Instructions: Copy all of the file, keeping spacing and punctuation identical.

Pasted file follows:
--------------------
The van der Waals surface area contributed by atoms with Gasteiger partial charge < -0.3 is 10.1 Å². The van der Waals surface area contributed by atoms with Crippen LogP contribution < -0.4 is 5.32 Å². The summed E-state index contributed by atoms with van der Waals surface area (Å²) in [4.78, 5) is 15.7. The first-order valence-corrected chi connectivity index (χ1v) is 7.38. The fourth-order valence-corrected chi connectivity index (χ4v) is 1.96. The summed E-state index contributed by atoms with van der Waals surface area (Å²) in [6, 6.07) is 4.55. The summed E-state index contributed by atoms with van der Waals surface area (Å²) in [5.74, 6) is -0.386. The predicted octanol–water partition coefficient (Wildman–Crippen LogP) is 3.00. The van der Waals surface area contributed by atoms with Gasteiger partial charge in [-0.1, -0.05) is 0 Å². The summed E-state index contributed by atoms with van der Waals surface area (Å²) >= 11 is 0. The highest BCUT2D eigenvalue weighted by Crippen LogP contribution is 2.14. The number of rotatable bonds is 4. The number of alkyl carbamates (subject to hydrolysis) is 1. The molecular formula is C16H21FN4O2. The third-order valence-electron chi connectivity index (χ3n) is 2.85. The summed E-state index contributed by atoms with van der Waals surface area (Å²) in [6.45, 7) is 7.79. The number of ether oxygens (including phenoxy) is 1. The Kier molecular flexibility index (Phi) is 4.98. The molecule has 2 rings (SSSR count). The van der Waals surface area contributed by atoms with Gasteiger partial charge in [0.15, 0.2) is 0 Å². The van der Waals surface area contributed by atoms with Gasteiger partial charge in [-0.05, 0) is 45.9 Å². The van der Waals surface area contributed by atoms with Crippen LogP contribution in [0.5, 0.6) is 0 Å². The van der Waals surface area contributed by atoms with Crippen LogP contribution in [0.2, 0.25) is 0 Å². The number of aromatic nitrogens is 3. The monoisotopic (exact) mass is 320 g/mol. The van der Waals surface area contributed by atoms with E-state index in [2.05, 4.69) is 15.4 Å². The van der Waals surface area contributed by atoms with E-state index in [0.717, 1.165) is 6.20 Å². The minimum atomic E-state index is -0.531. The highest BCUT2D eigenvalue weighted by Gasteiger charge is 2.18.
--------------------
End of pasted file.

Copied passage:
The van der Waals surface area contributed by atoms with Gasteiger partial charge < -0.3 is 10.1 Å². The van der Waals surface area contributed by atoms with Crippen LogP contribution < -0.4 is 5.32 Å². The summed E-state index contributed by atoms with van der Waals surface area (Å²) in [4.78, 5) is 15.7. The first-order valence-corrected chi connectivity index (χ1v) is 7.38. The fourth-order valence-corrected chi connectivity index (χ4v) is 1.96. The summed E-state index contributed by atoms with van der Waals surface area (Å²) in [6, 6.07) is 4.55. The summed E-state index contributed by atoms with van der Waals surface area (Å²) in [5.74, 6) is -0.386. The predicted octanol–water partition coefficient (Wildman–Crippen LogP) is 3.00. The van der Waals surface area contributed by atoms with Gasteiger partial charge in [-0.1, -0.05) is 0 Å². The summed E-state index contributed by atoms with van der Waals surface area (Å²) >= 11 is 0. The highest BCUT2D eigenvalue weighted by Crippen LogP contribution is 2.14. The number of rotatable bonds is 4. The number of alkyl carbamates (subject to hydrolysis) is 1. The molecular formula is C16H21FN4O2. The third-order valence-electron chi connectivity index (χ3n) is 2.85. The summed E-state index contributed by atoms with van der Waals surface area (Å²) in [6.45, 7) is 7.79. The number of ether oxygens (including phenoxy) is 1. The Kier molecular flexibility index (Phi) is 4.98. The molecule has 2 rings (SSSR count). The van der Waals surface area contributed by atoms with Gasteiger partial charge in [0.15, 0.2) is 0 Å². The van der Waals surface area contributed by atoms with Gasteiger partial charge in [-0.05, 0) is 45.9 Å². The van der Waals surface area contributed by atoms with Crippen LogP contribution in [0.5, 0.6) is 0 Å². The van der Waals surface area contributed by atoms with Crippen LogP contribution in [0.2, 0.25) is 0 Å². The number of aromatic nitrogens is 3. The monoisotopic (exact) mass is 320 g/mol. The van der Waals surface area contributed by atoms with E-state index in [2.05, 4.69) is 15.4 Å². The van der Waals surface area contributed by atoms with E-state index in [0.717, 1.165) is 6.20 Å². The minimum atomic E-state index is -0.531. The highest BCUT2D eigenvalue weighted by Gasteiger charge is 2.18.